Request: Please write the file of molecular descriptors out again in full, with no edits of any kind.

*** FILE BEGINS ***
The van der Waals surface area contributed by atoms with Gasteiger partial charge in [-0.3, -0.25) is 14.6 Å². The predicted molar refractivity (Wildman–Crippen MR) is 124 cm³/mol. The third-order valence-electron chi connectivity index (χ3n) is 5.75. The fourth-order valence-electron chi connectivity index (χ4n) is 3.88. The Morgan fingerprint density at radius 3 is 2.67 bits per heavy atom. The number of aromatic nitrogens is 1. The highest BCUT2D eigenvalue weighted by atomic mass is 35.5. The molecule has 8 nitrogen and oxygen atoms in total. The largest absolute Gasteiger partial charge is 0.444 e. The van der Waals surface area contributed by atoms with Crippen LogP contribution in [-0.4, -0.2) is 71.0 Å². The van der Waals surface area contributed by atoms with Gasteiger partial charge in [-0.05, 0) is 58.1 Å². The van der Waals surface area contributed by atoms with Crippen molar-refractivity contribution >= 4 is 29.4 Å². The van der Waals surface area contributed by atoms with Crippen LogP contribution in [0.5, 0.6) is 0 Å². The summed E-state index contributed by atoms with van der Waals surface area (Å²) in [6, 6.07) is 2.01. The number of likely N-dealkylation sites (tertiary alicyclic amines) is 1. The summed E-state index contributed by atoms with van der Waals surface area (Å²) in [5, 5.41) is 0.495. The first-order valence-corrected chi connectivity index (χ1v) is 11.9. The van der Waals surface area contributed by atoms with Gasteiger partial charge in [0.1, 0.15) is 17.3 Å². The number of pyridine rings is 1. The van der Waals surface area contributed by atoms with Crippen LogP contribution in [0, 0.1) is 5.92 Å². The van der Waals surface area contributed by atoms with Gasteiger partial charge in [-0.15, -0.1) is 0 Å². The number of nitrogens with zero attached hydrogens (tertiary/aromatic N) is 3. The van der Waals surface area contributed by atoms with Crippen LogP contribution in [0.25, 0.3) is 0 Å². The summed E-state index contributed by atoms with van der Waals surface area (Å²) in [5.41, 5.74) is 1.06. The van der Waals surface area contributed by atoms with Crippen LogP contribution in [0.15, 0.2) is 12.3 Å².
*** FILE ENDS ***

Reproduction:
The van der Waals surface area contributed by atoms with Gasteiger partial charge in [-0.3, -0.25) is 14.6 Å². The predicted molar refractivity (Wildman–Crippen MR) is 124 cm³/mol. The third-order valence-electron chi connectivity index (χ3n) is 5.75. The fourth-order valence-electron chi connectivity index (χ4n) is 3.88. The Morgan fingerprint density at radius 3 is 2.67 bits per heavy atom. The number of aromatic nitrogens is 1. The highest BCUT2D eigenvalue weighted by atomic mass is 35.5. The molecule has 8 nitrogen and oxygen atoms in total. The largest absolute Gasteiger partial charge is 0.444 e. The van der Waals surface area contributed by atoms with Crippen LogP contribution in [-0.4, -0.2) is 71.0 Å². The van der Waals surface area contributed by atoms with Gasteiger partial charge in [-0.05, 0) is 58.1 Å². The van der Waals surface area contributed by atoms with Crippen molar-refractivity contribution >= 4 is 29.4 Å². The van der Waals surface area contributed by atoms with Crippen LogP contribution in [0.5, 0.6) is 0 Å². The summed E-state index contributed by atoms with van der Waals surface area (Å²) in [6, 6.07) is 2.01. The number of likely N-dealkylation sites (tertiary alicyclic amines) is 1. The summed E-state index contributed by atoms with van der Waals surface area (Å²) in [5, 5.41) is 0.495. The first-order valence-corrected chi connectivity index (χ1v) is 11.9. The van der Waals surface area contributed by atoms with Gasteiger partial charge in [0.1, 0.15) is 17.3 Å². The number of pyridine rings is 1. The van der Waals surface area contributed by atoms with Crippen LogP contribution in [0, 0.1) is 5.92 Å². The van der Waals surface area contributed by atoms with Gasteiger partial charge in [-0.15, -0.1) is 0 Å². The number of nitrogens with zero attached hydrogens (tertiary/aromatic N) is 3. The van der Waals surface area contributed by atoms with Crippen LogP contribution in [0.25, 0.3) is 0 Å². The summed E-state index contributed by atoms with van der Waals surface area (Å²) in [5.41, 5.74) is 1.06. The van der Waals surface area contributed by atoms with Crippen LogP contribution in [0.15, 0.2) is 12.3 Å².